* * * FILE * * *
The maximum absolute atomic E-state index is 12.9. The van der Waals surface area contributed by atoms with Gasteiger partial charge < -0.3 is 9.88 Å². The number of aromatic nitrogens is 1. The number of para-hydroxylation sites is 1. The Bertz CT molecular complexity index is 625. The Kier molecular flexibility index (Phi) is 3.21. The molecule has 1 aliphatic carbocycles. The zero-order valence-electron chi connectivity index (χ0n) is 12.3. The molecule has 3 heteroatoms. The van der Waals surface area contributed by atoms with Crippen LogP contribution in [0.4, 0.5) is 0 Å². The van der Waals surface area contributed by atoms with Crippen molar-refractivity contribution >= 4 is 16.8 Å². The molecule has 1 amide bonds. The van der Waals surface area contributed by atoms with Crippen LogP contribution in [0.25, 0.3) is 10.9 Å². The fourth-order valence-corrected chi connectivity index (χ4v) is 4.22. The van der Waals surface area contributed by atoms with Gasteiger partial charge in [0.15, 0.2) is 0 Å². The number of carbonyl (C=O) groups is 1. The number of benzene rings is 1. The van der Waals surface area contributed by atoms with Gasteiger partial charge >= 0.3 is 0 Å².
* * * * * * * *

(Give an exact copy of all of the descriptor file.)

The maximum absolute atomic E-state index is 12.9. The van der Waals surface area contributed by atoms with Gasteiger partial charge < -0.3 is 9.88 Å². The number of aromatic nitrogens is 1. The number of para-hydroxylation sites is 1. The Bertz CT molecular complexity index is 625. The Kier molecular flexibility index (Phi) is 3.21. The molecule has 1 aliphatic carbocycles. The zero-order valence-electron chi connectivity index (χ0n) is 12.3. The molecule has 3 heteroatoms. The van der Waals surface area contributed by atoms with Crippen LogP contribution in [0.4, 0.5) is 0 Å². The van der Waals surface area contributed by atoms with Crippen molar-refractivity contribution >= 4 is 16.8 Å². The molecule has 1 amide bonds. The van der Waals surface area contributed by atoms with Crippen LogP contribution in [0.25, 0.3) is 10.9 Å². The fourth-order valence-corrected chi connectivity index (χ4v) is 4.22. The van der Waals surface area contributed by atoms with Gasteiger partial charge in [0.15, 0.2) is 0 Å². The number of carbonyl (C=O) groups is 1. The number of benzene rings is 1. The van der Waals surface area contributed by atoms with Gasteiger partial charge >= 0.3 is 0 Å².